Australian Politician Under Fire for Wearing Nazi Uniform at 21st Birthday Party

Dominic Perrottet addresses the media outside the Sydney Jewish Museum on Jan. 12, 2022. (Rhett Wyman/Sydney Morning Herald via

By David I. Klein

Dominic Perrottet, the premier of the Australian state of New South Wales and a leading member of the country’s center-right Liberal Party, is facing harsh criticism after news surfaced that he wore a Nazi costume during his 21 birthday party, nearly 20 years ago.

Perrottet apologized during a conference he called outside of the Sydney Jewish Museum last Thursday, but critics complained that he did not disclose the incident years earlier. He told the Australian Jewish News on Wednesday that he was “deeply ashamed” by the incident and claimed that he considered admitting to the act in 2021, while giving the museum $6.25 million of state funds, or while working to pass a ban Nazi symbols last year.

“I knew the hurt the truth of this terrible mistake that I made would bring, to particularly the Jewish community,” he said.

Perrottet has claimed that he did not know what the uniform was at the time but was educated about it by his parents after returning home from the party. The news has made headlines across Australia and beyond, and reports are swirling that Perrottet’s position could be in peril.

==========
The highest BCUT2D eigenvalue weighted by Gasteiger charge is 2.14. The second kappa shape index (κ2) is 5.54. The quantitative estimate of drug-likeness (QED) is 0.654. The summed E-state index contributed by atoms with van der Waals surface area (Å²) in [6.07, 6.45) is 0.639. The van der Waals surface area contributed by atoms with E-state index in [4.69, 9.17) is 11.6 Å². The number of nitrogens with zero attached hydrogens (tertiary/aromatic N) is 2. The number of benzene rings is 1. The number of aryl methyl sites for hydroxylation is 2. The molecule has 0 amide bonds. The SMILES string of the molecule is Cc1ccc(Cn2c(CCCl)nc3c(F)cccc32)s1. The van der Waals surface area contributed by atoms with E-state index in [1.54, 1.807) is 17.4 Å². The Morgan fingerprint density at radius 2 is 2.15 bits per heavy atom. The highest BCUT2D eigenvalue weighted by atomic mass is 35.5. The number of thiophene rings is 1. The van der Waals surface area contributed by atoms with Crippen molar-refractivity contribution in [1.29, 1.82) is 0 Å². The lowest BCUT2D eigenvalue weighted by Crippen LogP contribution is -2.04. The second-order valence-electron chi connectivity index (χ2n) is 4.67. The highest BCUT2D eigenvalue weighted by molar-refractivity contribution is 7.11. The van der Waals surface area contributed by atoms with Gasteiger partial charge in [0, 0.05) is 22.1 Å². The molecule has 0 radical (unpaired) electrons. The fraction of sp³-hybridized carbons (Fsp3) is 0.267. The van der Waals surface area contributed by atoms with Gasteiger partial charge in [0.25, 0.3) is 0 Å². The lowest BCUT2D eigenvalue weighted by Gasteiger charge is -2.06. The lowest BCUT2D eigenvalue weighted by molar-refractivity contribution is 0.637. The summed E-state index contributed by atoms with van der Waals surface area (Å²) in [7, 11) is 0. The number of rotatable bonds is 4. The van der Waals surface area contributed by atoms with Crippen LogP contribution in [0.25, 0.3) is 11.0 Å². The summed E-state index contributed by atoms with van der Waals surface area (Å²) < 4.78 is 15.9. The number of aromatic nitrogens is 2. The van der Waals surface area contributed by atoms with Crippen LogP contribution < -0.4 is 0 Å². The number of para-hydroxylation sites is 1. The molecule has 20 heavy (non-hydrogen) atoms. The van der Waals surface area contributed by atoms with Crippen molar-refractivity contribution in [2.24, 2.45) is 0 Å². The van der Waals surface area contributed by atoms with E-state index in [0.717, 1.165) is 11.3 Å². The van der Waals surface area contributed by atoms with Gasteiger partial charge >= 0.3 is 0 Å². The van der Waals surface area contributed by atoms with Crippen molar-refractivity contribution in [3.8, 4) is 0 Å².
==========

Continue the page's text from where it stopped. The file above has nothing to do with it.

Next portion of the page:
Around 50,000 Jews, including some 2,000 Holocaust survivors, live in the state of New South Wales, where Australia’s second-largest Jewish community, in Sydney, is located.

“We’ve had members of the community in tears over this particular incident,” NSW Jewish Board of Deputies CEO Darren Bark told the ABC, Australia’s main broadcaster. 

But he also praised Perrottet.

“The premier has been a staunch supporter and friend of the NSW Jewish community throughout his time in public life,” Bark said, pointing out that perrottet had supported Holocaust education during his time in office.

Perrottet told the Australian Jewish News that he is looking into creating an easier way for primary school students to report bullying and that he wants to allocate more funds for the Sydney Jewish Museum.

“My focus now is to really ensure that what occurred all those years ago becomes a force of good for our young people moving forward,” Perrottet said.


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